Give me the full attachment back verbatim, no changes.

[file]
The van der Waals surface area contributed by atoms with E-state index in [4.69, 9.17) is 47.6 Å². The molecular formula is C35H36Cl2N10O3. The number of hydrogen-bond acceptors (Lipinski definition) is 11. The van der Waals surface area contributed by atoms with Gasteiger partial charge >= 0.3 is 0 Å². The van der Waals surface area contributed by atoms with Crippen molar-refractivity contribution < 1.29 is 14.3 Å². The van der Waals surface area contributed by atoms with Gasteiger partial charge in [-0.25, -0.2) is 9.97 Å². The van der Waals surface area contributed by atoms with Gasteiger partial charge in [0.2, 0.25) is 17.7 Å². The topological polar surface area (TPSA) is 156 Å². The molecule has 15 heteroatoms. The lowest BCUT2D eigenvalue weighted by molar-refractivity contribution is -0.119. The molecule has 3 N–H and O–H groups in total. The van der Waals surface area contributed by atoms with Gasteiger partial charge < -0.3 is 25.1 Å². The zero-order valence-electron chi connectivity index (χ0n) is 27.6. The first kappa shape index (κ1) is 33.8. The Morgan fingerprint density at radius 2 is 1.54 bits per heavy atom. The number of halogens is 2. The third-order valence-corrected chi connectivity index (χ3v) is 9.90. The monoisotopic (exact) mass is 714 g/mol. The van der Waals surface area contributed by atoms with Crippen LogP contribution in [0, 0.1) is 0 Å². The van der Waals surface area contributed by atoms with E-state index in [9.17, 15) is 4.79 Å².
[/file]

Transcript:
The van der Waals surface area contributed by atoms with E-state index in [4.69, 9.17) is 47.6 Å². The molecular formula is C35H36Cl2N10O3. The number of hydrogen-bond acceptors (Lipinski definition) is 11. The van der Waals surface area contributed by atoms with Gasteiger partial charge >= 0.3 is 0 Å². The van der Waals surface area contributed by atoms with Crippen molar-refractivity contribution < 1.29 is 14.3 Å². The van der Waals surface area contributed by atoms with Gasteiger partial charge in [-0.25, -0.2) is 9.97 Å². The van der Waals surface area contributed by atoms with Gasteiger partial charge in [0.2, 0.25) is 17.7 Å². The topological polar surface area (TPSA) is 156 Å². The molecule has 15 heteroatoms. The lowest BCUT2D eigenvalue weighted by molar-refractivity contribution is -0.119. The molecule has 3 N–H and O–H groups in total. The van der Waals surface area contributed by atoms with Gasteiger partial charge < -0.3 is 25.1 Å². The zero-order valence-electron chi connectivity index (χ0n) is 27.6. The first kappa shape index (κ1) is 33.8. The Morgan fingerprint density at radius 2 is 1.54 bits per heavy atom. The number of halogens is 2. The third-order valence-corrected chi connectivity index (χ3v) is 9.90. The monoisotopic (exact) mass is 714 g/mol. The van der Waals surface area contributed by atoms with Crippen LogP contribution in [0, 0.1) is 0 Å². The van der Waals surface area contributed by atoms with E-state index in [9.17, 15) is 4.79 Å².